Tuesday, September 25, 2018

Pondering the future of public transportation

For anyone pondering, mulling over, arguing about, or otherwise using mental capacity on the future of public transportation – and many people are – you should take a look at the recent special edition of the Journal of Public Transportation (available here), which is devoted to the topic.
As you might expect from a compendium like this, some contributions are more pertinent and incisive than others.  I’ll just mention a few highlights I find interesting:
Carol Schweiger explains the concept of “MaaS” – Mobility as a Service – and argues that we should redefine public transportation in terms of mobility rather than modes.
My old friend and colleague Jerry Lutin offers some very practical answers to how transit can adapt to and benefit from the development of autonomous operation technology, including:
·      Collision avoidance and emergency braking,
·      Steering and lane keeping,
·      Bus platooning,
·      Improved service to disable passengers,
·      Precision docking for buses, and
·      Autonomous BRT as an alternative to LRT.
Jill Hough and Ali Rahim Taleqani, in a paper on rural transit no less, go deep into the future, where no transit planner has gone before: flying cars (Jetsons!), teleportation (Star Trek!), and hologram telecommuting (maybe more near term, but I have to say: Isaac Asimov!)
Jarrett Walker is – as always – insightful and thought-provoking.   His essay, “To Predict with Confidence, Plan for Freedom,” bears careful reading.  My supercondensed version of his thesis is that transit planners should worry less about predicting future ridership trends – which is an unproductive task at best – and think more about urban form and the geometry of urban transportation.  I find his notion of mobility as freedom especially compelling.  If you find his arguments fascinating, as I do, you should check out his website, perhaps starting with a lecture/presentation video from Santa Cruz, CA (here).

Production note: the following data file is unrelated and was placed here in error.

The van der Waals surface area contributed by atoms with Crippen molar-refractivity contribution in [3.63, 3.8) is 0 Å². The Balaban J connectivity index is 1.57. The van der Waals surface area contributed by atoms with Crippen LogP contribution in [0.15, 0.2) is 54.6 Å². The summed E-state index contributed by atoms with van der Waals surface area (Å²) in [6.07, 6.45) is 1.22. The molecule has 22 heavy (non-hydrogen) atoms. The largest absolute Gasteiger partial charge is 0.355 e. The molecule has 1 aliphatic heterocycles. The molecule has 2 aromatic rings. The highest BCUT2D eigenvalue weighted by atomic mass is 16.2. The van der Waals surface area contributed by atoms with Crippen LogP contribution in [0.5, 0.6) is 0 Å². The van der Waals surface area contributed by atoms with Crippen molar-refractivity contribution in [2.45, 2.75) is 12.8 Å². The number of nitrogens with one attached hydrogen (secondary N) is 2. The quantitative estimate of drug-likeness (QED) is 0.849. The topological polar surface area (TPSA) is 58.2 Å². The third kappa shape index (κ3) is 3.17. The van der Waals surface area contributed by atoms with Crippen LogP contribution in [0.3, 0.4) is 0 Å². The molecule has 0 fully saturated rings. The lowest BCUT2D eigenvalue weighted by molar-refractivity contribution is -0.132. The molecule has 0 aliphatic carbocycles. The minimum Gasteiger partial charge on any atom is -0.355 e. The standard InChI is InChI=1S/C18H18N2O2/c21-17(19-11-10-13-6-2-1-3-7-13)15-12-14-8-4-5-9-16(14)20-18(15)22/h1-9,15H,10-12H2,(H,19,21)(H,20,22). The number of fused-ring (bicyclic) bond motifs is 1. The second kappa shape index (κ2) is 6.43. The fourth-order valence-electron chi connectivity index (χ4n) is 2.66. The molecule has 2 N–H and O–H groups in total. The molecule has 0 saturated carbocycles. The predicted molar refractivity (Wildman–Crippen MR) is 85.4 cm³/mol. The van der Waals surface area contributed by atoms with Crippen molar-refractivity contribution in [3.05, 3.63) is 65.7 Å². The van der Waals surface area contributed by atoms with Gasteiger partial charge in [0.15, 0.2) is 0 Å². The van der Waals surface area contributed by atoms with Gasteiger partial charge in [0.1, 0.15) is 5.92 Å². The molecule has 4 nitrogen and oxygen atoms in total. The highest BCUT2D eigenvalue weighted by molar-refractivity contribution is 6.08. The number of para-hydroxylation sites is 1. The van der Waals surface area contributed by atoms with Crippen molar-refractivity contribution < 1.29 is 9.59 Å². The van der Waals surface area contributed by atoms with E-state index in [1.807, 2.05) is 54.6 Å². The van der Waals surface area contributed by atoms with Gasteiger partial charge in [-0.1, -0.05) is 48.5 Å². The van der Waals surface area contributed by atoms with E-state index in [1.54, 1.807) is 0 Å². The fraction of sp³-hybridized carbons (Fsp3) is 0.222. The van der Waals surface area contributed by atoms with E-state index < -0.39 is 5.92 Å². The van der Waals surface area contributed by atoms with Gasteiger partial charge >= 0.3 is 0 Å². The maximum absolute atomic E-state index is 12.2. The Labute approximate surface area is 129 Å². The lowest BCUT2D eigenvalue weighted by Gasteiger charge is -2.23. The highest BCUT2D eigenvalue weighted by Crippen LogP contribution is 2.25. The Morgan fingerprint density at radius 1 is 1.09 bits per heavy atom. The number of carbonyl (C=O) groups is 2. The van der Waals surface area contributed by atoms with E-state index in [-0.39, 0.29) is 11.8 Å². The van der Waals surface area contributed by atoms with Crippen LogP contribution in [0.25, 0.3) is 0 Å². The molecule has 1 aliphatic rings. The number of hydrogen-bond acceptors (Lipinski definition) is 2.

All in all, plenty to ponder!

Monday, September 24, 2018

Hydrogen Fuel Cell trains now in revenue service in Germany

Decarbonizing rail transportation is a challenge.  Electrification is very expensive.  Batteries don’t have enough oomph to move heavy trains.  And the current fossil fuel – diesel – is relatively cheap and efficient.  One proposed solution is the use of hydrogen fuel cells.  And the good news is that real hydrogen fuel cell trains are now in actual revenue service in Germany!
The manufacturer Alstom has provided two prototype train sets to a transportation authority in the state of Lower Saxony in Germany.  These are multiple-unit trains sets used in regional, commuter operations.  They promise to be efficient, very quiet, zero emission, and hopefully economically viable.  (See the story in Engadget here, International Railway Journal here.)
Good luck, Alstom – this could be a big step forward!

Tuesday, September 11, 2018

UK Business Chief advocates vigorous EV program

Imagine that the US federal government has been pursuing a vigorous program of supporting electric vehicles and electric vehicle infrastructure.  And imagine that the head of the US Chamber of Commerce has come out and said that the government needs to do more: that the private sector can provide the vehicles, and if the government commits to the infrastructure end, the country can move toward a zero-emission transportation system.  Too much to imagine? 
Well, that’s a rough approximation of what’s happening in the UK, where the head of the Confederation of British Industry, Carolyn Fairbairn, has just given a speech urging a bigger government commitment to EVs (link here).
Here’s the nub of the speech: “The transition to zero-emissions is not just about ensuring we build the vehicles – that’s only half the story.  The other half is about ensuring demand.  Encouraging people to see that their next car must be a zero-emission car and giving them the confidence to move away from a technology that has defined our lives for a century.  If people are worried about the car’s driving range, the infrastructure, the cost of installing chargers at home, battery longevity or a host of other possible concerns, then they just won’t make the switch. They’ll stick with what they know.  And it’s here that government support goes a long way. Through making vehicles affordable, easing consumers’ range anxiety and joining forces with business to invest in charge-points across our road networks.  And governments can help design the zero-emission vehicle eco-system that makes the low emission choice the easy choice and, ultimately, the only choice.”
Pretty straightforward.  I hope they have better luck making this happen than we are having!